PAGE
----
2. Headlines should be fully warranted by the contents of the articles which they surmount.

V. IMPARTIALITY: Sound practice makes clear distinction between news reports and expressions of opinion. News reports should be free from opinion or bias of any kind.

1. This rule does not apply to so-called special articles unmistakably devoted to advocacy or characterized by a signature authorizing the writer’s own conclusions and interpretation.

VI. FAIR PLAY: A newspaper should not publish unofficial charges affecting reputation or moral character without opportunity given to the accused to be heard ; right practice demands the giving of such opportunity in all cases of serious accusation outside judicial proceedings.

1. A newspaper should not involve private rights or feeling without sure warrant of public right as distinguished from public curiosity.

2. It is the privilege, as it is the duty, of a newspaper to make prompt and complete correction of its own serious mistakes of fact or opinion, whatever their origin.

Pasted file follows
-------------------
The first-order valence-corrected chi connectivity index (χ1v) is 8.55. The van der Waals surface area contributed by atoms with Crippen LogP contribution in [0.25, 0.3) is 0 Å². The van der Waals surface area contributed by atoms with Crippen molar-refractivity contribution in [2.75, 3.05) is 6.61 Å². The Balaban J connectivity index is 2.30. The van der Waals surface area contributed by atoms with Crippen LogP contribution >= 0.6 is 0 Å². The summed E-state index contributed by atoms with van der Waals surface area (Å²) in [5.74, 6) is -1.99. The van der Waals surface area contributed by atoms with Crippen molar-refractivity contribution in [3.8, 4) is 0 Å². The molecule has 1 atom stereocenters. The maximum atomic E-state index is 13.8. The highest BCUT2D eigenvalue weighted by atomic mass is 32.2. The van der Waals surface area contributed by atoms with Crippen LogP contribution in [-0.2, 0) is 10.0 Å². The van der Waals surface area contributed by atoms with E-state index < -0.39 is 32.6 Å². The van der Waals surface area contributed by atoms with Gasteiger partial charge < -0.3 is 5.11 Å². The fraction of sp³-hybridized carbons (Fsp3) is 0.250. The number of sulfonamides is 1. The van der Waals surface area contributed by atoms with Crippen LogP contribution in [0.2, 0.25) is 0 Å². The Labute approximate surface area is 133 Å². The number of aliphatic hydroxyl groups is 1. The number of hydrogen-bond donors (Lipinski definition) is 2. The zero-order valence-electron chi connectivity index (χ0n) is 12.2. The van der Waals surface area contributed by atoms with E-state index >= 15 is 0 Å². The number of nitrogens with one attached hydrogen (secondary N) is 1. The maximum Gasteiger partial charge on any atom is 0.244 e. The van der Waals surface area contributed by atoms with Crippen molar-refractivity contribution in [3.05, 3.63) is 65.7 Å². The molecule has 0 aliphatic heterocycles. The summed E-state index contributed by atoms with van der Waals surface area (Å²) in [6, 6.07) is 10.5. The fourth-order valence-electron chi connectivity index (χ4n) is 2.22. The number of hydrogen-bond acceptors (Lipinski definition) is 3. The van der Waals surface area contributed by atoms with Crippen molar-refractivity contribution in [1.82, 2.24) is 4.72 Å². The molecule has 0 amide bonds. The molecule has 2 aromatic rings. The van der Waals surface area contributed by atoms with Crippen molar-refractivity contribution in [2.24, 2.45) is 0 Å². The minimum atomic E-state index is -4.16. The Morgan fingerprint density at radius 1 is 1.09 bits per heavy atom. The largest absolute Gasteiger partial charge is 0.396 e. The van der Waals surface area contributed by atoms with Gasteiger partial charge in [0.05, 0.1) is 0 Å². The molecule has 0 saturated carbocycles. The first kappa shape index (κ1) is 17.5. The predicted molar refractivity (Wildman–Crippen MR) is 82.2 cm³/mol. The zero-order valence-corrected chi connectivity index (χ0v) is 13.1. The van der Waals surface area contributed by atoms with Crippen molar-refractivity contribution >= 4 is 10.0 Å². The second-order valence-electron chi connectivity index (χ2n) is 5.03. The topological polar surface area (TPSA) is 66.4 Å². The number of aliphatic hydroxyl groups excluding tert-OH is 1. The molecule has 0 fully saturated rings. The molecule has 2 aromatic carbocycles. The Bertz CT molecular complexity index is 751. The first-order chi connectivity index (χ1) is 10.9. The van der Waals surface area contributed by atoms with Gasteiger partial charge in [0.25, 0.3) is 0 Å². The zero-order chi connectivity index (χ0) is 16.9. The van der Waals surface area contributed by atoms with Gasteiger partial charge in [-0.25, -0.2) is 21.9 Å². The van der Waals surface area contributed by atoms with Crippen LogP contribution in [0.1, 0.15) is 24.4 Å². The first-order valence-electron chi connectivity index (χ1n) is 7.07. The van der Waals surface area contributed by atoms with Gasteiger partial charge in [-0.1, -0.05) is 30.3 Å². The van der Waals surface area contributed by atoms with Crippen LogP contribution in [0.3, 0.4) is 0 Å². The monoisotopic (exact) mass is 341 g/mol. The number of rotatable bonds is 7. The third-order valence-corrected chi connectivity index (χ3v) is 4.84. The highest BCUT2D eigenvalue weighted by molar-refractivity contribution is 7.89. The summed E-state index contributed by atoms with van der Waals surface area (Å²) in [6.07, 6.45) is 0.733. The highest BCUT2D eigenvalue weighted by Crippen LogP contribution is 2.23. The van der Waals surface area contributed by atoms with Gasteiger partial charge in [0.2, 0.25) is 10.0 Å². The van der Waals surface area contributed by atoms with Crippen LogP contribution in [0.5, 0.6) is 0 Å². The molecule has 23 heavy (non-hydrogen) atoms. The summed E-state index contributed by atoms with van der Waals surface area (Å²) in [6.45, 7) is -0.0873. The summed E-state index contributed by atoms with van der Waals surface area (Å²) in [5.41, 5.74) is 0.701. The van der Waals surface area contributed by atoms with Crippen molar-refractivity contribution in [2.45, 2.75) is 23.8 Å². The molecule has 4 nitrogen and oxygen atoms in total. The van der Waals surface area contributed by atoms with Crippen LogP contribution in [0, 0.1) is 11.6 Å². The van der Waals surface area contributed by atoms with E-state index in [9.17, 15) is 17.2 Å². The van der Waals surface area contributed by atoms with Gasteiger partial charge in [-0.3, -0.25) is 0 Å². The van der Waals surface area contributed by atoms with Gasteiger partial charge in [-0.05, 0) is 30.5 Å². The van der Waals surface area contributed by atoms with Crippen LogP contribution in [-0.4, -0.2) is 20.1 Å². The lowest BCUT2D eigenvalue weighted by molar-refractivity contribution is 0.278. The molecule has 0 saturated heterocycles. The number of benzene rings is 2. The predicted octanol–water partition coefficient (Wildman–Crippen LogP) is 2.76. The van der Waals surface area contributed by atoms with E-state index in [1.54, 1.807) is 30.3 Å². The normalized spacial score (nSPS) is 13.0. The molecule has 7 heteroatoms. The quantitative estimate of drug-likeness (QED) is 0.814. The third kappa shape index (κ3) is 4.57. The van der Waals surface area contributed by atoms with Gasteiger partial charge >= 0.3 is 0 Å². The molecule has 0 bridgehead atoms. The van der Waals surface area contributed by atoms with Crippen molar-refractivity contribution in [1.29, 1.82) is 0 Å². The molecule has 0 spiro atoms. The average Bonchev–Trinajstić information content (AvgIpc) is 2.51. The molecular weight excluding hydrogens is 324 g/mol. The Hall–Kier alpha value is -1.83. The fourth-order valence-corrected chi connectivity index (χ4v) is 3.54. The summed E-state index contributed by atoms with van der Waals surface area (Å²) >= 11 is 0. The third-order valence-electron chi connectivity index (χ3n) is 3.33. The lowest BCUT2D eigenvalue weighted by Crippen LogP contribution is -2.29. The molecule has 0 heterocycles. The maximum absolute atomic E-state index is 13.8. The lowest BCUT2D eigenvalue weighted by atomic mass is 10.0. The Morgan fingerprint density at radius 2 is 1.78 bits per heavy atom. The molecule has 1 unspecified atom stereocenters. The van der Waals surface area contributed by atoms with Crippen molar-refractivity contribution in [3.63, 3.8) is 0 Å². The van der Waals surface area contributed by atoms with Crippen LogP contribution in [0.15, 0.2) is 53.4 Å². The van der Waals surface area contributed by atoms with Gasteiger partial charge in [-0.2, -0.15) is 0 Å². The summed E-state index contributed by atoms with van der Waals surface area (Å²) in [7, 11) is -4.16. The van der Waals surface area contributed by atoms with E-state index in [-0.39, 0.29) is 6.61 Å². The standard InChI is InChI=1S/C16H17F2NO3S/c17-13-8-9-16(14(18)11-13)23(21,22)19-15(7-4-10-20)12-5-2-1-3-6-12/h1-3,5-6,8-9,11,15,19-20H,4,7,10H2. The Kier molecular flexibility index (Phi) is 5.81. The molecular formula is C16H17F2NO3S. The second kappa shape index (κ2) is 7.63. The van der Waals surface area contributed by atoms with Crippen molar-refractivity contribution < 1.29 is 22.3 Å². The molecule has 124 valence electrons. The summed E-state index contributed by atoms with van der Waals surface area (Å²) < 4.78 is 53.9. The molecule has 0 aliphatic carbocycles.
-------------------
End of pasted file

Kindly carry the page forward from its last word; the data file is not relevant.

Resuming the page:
DECENCY: A newspaper cannot escape conviction of insincerity if while professing high moral purpose it supplies incentives to base conduct, such as are to be found in details of crime and vice, publication of which is not demonstrably for the general good- Lacking authority to enforce its canons the journalism here represented can but express the hope that deliberate pandering to vicious instincts will encounter effective public disapproval or yield to the influence of a preponderant professional condemnation.